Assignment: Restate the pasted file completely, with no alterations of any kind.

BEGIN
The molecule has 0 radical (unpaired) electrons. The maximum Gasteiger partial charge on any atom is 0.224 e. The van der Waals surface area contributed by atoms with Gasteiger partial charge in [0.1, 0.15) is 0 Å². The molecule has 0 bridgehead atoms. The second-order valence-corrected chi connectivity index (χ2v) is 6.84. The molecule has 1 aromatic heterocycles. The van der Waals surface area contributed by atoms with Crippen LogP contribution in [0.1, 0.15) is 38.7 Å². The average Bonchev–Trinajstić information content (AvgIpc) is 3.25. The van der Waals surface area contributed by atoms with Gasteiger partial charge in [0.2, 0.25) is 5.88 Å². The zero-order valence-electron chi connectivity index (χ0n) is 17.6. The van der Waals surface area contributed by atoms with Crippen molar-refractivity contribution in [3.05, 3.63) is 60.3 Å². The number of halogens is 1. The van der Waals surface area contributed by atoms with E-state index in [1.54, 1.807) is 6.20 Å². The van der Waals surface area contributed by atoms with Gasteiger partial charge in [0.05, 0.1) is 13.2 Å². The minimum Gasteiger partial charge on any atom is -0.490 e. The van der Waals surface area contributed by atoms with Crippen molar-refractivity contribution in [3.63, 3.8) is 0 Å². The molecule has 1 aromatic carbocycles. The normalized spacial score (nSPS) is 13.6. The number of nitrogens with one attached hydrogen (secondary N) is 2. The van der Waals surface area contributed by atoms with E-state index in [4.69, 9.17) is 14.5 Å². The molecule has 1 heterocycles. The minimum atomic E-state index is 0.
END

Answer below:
The molecule has 0 radical (unpaired) electrons. The maximum Gasteiger partial charge on any atom is 0.224 e. The van der Waals surface area contributed by atoms with Gasteiger partial charge in [0.1, 0.15) is 0 Å². The molecule has 0 bridgehead atoms. The second-order valence-corrected chi connectivity index (χ2v) is 6.84. The molecule has 1 aromatic heterocycles. The van der Waals surface area contributed by atoms with Crippen LogP contribution in [0.1, 0.15) is 38.7 Å². The average Bonchev–Trinajstić information content (AvgIpc) is 3.25. The van der Waals surface area contributed by atoms with Gasteiger partial charge in [0.2, 0.25) is 5.88 Å². The zero-order valence-electron chi connectivity index (χ0n) is 17.6. The van der Waals surface area contributed by atoms with Crippen molar-refractivity contribution in [3.05, 3.63) is 60.3 Å². The number of halogens is 1. The van der Waals surface area contributed by atoms with E-state index in [1.54, 1.807) is 6.20 Å². The van der Waals surface area contributed by atoms with Gasteiger partial charge in [0.05, 0.1) is 13.2 Å². The minimum Gasteiger partial charge on any atom is -0.490 e. The van der Waals surface area contributed by atoms with Crippen molar-refractivity contribution in [3.63, 3.8) is 0 Å². The molecule has 1 aromatic carbocycles. The normalized spacial score (nSPS) is 13.6. The number of nitrogens with one attached hydrogen (secondary N) is 2. The van der Waals surface area contributed by atoms with E-state index in [4.69, 9.17) is 14.5 Å². The molecule has 1 heterocycles. The minimum atomic E-state index is 0.